Members of the Women in Science Club visit the campus at UPenn to learn more about coding.


Adel Boyarsky

Women in Science club visits UPENN for a special opportunity to learn more about the school’s programs.

On Tuesday, Feb. 24, Cherry Hill East’s Women in Science Club had the honor of visiting the University of Pennsylvania (UPENN) School of Engineering. Last year the group donated to the Society of Women Engineers (SWE) in a unanimous group decision to support STEM education for the minority female gender. A University of Pennsylvania based group, SWE is a local chapter that hopes to expose local girls to the myriad of areas of engineering available and try and narrow the gap between the genders. In partnership with the SWE, the group was allowed to tour the school and participate in a fascinating coding program. Personally, as a member of the group I was especially inspired and thought-provoked by the stimulating experience.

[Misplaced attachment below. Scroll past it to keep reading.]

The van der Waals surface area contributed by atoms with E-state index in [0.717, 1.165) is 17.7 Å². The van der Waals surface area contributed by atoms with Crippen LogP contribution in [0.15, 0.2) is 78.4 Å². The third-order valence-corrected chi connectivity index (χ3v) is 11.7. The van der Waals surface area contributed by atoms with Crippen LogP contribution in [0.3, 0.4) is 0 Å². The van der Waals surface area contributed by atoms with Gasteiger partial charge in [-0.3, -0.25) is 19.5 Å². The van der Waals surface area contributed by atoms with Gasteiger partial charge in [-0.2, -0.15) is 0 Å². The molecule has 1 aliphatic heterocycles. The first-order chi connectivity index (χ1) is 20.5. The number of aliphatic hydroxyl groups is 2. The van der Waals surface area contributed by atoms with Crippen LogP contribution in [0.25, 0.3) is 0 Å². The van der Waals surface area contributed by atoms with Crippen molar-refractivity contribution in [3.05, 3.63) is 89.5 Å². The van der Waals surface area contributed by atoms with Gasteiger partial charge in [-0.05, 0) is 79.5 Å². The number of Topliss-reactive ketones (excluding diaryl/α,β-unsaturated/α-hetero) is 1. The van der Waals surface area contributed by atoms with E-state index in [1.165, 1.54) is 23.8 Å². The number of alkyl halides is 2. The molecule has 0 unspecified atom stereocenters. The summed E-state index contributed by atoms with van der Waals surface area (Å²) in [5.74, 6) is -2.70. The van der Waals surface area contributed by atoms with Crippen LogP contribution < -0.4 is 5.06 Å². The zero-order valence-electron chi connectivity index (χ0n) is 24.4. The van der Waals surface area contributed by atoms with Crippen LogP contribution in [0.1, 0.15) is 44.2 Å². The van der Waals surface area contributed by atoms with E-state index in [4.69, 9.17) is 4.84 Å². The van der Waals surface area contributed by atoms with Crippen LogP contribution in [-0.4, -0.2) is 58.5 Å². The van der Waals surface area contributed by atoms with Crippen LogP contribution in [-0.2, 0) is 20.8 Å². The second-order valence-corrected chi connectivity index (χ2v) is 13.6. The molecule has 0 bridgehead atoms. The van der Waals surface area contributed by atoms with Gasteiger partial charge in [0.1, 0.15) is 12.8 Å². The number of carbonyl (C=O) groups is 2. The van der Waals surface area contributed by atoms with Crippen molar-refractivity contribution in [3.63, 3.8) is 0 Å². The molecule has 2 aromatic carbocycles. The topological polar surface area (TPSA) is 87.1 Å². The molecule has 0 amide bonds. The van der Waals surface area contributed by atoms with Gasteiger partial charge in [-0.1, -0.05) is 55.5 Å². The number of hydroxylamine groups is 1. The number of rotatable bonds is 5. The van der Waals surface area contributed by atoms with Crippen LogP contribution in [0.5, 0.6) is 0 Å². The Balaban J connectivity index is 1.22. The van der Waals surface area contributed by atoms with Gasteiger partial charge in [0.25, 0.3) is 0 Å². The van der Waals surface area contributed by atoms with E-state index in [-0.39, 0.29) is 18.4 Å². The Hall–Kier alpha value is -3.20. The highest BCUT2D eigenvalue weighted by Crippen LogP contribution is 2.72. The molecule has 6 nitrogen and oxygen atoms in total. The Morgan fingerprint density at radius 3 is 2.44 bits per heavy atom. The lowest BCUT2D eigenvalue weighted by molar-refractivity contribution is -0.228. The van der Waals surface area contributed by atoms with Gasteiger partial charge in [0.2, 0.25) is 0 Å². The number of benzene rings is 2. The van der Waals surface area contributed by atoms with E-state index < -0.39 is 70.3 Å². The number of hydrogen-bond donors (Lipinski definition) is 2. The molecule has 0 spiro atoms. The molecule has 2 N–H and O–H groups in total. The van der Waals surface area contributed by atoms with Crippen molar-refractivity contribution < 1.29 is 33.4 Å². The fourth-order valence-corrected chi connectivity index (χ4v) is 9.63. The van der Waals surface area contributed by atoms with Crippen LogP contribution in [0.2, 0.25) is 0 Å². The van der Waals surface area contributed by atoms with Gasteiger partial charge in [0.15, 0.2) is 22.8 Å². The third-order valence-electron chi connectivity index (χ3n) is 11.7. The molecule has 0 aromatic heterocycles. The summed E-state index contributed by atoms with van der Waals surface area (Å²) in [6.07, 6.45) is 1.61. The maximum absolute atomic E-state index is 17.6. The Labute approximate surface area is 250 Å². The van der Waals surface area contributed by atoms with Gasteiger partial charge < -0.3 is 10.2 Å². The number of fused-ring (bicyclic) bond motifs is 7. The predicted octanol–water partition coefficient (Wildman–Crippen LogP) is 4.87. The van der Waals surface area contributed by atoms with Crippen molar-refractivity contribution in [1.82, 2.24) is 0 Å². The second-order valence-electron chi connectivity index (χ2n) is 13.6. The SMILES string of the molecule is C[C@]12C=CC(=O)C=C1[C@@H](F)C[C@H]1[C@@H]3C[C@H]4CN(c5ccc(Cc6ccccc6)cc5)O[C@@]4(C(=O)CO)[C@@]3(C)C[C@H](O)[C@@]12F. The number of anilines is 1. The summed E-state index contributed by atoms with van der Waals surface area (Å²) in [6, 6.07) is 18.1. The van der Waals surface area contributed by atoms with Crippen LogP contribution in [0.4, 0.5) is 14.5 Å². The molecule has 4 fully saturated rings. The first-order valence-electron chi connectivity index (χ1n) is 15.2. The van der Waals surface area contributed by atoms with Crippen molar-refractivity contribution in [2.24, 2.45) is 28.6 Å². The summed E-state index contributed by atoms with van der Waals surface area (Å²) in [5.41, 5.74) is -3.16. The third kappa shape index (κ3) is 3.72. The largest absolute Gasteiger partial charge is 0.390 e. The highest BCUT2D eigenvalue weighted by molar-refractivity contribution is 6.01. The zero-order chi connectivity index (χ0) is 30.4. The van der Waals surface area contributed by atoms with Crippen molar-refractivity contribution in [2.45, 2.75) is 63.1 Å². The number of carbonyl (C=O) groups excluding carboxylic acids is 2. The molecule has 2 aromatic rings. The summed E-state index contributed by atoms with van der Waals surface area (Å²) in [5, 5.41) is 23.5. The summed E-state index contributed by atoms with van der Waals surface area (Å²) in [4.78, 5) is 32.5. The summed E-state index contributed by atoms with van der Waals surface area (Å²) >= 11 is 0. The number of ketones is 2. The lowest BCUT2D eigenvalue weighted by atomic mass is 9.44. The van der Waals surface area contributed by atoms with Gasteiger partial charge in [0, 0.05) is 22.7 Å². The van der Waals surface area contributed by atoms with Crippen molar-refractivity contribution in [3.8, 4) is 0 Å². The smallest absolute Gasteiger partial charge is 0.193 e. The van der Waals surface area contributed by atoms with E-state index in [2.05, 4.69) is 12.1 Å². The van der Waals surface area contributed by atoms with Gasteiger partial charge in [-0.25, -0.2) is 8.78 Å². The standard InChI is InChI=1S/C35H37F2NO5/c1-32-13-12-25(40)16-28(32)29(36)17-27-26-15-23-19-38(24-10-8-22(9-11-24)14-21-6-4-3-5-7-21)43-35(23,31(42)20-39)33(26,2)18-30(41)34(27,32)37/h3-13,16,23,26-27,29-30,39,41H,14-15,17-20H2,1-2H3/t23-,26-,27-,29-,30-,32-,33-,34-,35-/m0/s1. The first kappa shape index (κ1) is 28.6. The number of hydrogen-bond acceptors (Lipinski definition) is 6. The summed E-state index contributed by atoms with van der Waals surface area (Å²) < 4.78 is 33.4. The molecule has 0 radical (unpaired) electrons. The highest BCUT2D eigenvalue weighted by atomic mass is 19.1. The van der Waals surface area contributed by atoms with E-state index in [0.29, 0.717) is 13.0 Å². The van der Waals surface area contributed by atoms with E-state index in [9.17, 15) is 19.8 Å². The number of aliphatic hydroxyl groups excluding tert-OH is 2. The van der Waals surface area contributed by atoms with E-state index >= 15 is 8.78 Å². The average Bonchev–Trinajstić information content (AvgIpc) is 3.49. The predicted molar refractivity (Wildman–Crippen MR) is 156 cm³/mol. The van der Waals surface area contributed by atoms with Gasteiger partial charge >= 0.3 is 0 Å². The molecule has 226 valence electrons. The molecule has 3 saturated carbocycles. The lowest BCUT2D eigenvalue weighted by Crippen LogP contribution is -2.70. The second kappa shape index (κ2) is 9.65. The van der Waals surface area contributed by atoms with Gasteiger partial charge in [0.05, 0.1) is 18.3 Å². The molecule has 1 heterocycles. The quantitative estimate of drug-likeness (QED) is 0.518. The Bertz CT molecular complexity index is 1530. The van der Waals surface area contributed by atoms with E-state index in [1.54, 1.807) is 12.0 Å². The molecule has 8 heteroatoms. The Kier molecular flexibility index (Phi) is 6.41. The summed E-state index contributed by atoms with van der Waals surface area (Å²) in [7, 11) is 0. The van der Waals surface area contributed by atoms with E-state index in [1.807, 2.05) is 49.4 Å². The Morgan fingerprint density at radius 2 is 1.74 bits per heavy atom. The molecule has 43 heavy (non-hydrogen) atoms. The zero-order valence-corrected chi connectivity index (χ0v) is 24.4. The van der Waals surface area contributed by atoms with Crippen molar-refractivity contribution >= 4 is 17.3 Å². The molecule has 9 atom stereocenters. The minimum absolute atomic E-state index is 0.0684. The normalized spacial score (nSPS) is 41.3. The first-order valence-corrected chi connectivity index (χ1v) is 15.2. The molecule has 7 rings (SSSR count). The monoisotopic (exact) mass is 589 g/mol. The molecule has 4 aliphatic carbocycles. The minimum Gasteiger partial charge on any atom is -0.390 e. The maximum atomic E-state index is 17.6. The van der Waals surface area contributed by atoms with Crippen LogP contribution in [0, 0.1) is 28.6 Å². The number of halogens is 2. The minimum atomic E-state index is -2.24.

Initially, the Engineering School was overwhelmingly diverse. From Biomedical Engineering to Digital Media Design (DMD), a large array of majors are provided through the acclaimed University. The female engineering students also discussed the variety of interdisciplinary program options available. Students can choose from Dual Degrees, Dual Majors and Second Majors. Dual Degrees allow students to combine their BSE/BSA degree, obtained through the Penn Engineering School, with a degree in a separate undergraduate school of Penn. Dual Majors allow students to fulfill degree requirements in two BSE curricula as a dual major. Second Majors, contrarily, allow Engineering BSE and BAS students to pursue a second major through the College of Arts and Sciences, ultimately resulting in one single degree from Penn Engineering, listing one major in engineering and one major in the college.

The enthusiastic engineering students then led us in a coding workshop, which was distinct to any activity I had previously participated in. Through a computer program known as Kodu, one can effectively be introduced to coding in a non-intimidating fashion. The Kodu program is extremely user friendly, and initially may appear as nothing more than a simple computer game. However, it truly immerses users in concepts essential to deciphering more complex coding activities and programs.

The Women in Science Club members have plans to return to the UPENN School of Engineering in the spring, volunteering their time to mentor younger girls in the Kodu coding program.